Climate ActionEnvironment

Full Implementation of Teagasc Roadmap Required, While Maintaining Ireland’s Model of Sustainable Food Production

Addressing today’s (Wed) meeting of the Joint Oireachtas Committee on Climate Action, IFA President Joe Healy has called on the Committee to support the full implementation of the Teagasc climate roadmap for the sector & Ireland’s carbon efficient model of food production.

IFA President Joe Healy said, “Ireland has a carbon efficient model of food production, with the European Commission confirming that Ireland’s dairy farmers have the lowest carbon footprint for milk and our beef farmers are amongst the five most carbon efficient in the EU. This has been a key contributor to the growth of Ireland’s agri-food sector, with exports of €13.5bn in 2017, employing over 300,000 directly and indirectly.”

The Common Agriculture Programme is very much climate focused, with 87% of the measures in Ireland’s Rural Development programme having environmental measures.

This is supported by the fact that there are over 200,000 carbon assessments completed on farms as part of Bord Bia’s Origin Green programme.

He added, “There is increasing global demand for the high-quality food types that Irish farmers produce efficiently. It’s important that this sustainable production is not restricted, as it would lead to increased international climate emissions. This would happen because regions like the Brazilian Amazon in South America would be deforested to meet this growing demand. This is a real possibility with the new Brazilian President Jair Bolsonaro already promising to take Brazil out of the Paris Agreement.”

“The Teagasc climate roadmap published in June this year, represents a clear strategy for the reduction of greenhouse gas emissions in the sector. However, it requires whole of Government support. I have written to An Taoiseach Leo Varadkar and sought his climate leadership in co-ordinating the coming together the key Government Departments and state agencies to fully deliver this climate roadmap.”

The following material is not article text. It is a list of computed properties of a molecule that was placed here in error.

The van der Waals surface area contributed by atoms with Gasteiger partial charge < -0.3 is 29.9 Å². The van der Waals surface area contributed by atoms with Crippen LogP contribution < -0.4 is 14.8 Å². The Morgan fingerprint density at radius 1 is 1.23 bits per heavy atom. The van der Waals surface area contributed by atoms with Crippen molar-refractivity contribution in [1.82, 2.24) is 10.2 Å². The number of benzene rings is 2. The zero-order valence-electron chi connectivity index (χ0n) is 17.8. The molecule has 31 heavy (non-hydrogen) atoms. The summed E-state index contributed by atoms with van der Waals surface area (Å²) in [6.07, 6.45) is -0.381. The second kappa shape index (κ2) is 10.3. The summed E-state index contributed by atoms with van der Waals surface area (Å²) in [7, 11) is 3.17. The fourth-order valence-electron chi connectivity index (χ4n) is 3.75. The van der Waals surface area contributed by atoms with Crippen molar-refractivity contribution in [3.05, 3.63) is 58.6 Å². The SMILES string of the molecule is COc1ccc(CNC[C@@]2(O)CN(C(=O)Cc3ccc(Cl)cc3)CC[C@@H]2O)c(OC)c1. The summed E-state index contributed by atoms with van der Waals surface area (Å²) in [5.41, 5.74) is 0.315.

Thomas Cooney said, “Agriculture deserves to have a fairer representation of its climate actions. For example, why are the carbon sinks from Ireland’s permanent pastures, hedgerows and forestry excluded when it comes to climate change and agriculture?
Agriculture has many roles, as food, fuel and energy producers, with low climate mitigation potential. This is recognised at EU and UN level. However previous hearings of this Committee have heard the Chair of the Climate Change Advisory Council acknowledge the complexity of addressing agriculture and climate and the Chair of the Citizens’ Assembly recognises that insufficient time was given to considering this.”

Concluding Thomas Cooney said, “Farmers are engaged in climate action. From a carbon efficiency perspective, we are best in class. We seek logical proposals from the Oireachtas Climate Committee, which takes full account of the potential economic and social impact on farm families and the wider rural economy.”

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